“What do you do when you are not rating courses?” asks a reader from balmy Tucson, Ariz.
Short answer: I’m always rating courses. Behind the wheel with cell phones pressed to both ears, I’m rating. Standing in line for Taylor Swift tickets, I’m rating. Even when I appear to be asleep at my desk, I’m rating. (I dreamt that Tom Doak’s Streamsong Blue would debut at No. 48 — and it did!)
But if the reader wants to know what I do in my spare time, I don’t know where to begin. I spend hours poring over old scorecards and manuscripts for my Golf Ghost stories. I play cocktail piano for tips at hotels and country clubs. I bait traps for the rodents I hear running behind the walls at Catch Basin, my Kansas City manse.
Currently, I seem to spend the better part of my week in black tie. One night I’m at the Grammys, the next I’m at the White House Correspondents Dinner. Can they hold a Ryder Cup Gala without me? Yes, but only if my SI colleague Alan Shipnuck agrees to fill in.
But rest assured, when I’m schmoozing with Brad “‘Til Death” Garrett at a Las Vegas benefit, my brain is thirty miles up the road at the Las Vegas Paiute Golf Resort. Or across town at Steve Wynn’s 51st-ranked Shadow Creek. Or combing the Strip for archeological evidence of a mythological Desert Inn Golf Club.
My paid subscribers deserve my best, and I’m determined to give it to them.
Top 50 on TV: Nothing this week, but my profile of top-ranked celebrity interviewer David Feherty has jumped from the pages of GOLF Magazine to the pixels of Golf.com. Here’s some bonus Feherty that didn’t make it into my piece:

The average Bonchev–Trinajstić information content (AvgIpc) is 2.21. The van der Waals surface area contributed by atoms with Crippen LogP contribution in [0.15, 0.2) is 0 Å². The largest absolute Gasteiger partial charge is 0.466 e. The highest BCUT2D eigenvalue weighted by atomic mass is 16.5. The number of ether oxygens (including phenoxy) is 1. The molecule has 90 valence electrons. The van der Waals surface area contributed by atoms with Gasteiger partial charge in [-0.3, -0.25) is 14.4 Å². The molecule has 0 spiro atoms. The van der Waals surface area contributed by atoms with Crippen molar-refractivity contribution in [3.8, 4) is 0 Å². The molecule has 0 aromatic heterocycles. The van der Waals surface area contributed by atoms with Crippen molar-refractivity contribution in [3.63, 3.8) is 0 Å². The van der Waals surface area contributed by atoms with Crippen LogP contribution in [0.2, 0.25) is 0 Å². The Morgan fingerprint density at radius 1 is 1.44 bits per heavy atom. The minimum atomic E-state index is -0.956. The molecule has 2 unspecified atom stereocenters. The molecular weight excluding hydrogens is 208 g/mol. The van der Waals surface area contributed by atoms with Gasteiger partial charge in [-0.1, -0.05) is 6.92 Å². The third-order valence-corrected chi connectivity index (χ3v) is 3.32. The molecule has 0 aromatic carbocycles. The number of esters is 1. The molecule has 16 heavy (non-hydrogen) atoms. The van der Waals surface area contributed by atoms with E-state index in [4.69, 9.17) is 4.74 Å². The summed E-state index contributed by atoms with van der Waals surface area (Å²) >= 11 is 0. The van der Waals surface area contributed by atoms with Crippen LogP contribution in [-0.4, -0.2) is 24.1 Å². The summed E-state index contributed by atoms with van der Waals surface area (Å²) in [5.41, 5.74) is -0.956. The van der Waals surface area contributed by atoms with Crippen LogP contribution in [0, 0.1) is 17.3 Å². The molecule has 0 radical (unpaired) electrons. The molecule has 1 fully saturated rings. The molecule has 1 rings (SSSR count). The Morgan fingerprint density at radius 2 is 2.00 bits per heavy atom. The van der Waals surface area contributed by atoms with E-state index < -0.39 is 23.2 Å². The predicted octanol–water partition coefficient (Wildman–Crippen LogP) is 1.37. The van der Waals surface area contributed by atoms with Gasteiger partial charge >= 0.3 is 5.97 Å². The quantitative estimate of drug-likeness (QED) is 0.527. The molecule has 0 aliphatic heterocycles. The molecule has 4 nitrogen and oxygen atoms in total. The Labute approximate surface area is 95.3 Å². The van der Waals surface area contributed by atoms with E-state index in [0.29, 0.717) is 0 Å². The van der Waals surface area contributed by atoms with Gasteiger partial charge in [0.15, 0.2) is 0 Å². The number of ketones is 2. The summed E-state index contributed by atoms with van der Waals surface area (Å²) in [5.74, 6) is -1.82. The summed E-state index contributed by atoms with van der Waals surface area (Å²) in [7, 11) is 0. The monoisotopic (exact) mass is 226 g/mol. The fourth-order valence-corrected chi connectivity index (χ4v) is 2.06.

On improving at golf: “I have no idea how I got to be any good, because I never really worked that hard. But I worked very hard in my MIND. I practiced by thinking. And imagining. I think that’s a very underrated form of practice. I tell people all the time, don’t work so hard. Make swings in your mind, imagine what it feels like when it’s comfortable. Take comfortable swings and see where the ball goes. And then learn how to aim it. It’s really not that complicated.”
On the trajectory of his playing career: “I always felt I was on the edge of disaster. There would be high points, and then I’d get shit-faced for a month. Then I’d have to go back to work again.”
On religion: “The history of organized religion is nothing but torture, bloodshed, misery and ignorance. Yet people still cling to it; it’s precious to them. The present is precious to me because I know it’s the only thing I’ll ever have.”
On injuries curtailing his golf: “I don’t want to play socially, and I used to make excuses — ‘Oh, my back is killing me’ — but now my left arm is semi-paralyzed. But I’ve got my Troops First Foundation, where I’ve got men with no arms or legs playing golf, and those are the days I play. I say, ‘Oh, my shoulder’s badly separated,’ and some kid will hand me his leg and say, ‘That’s separated.’”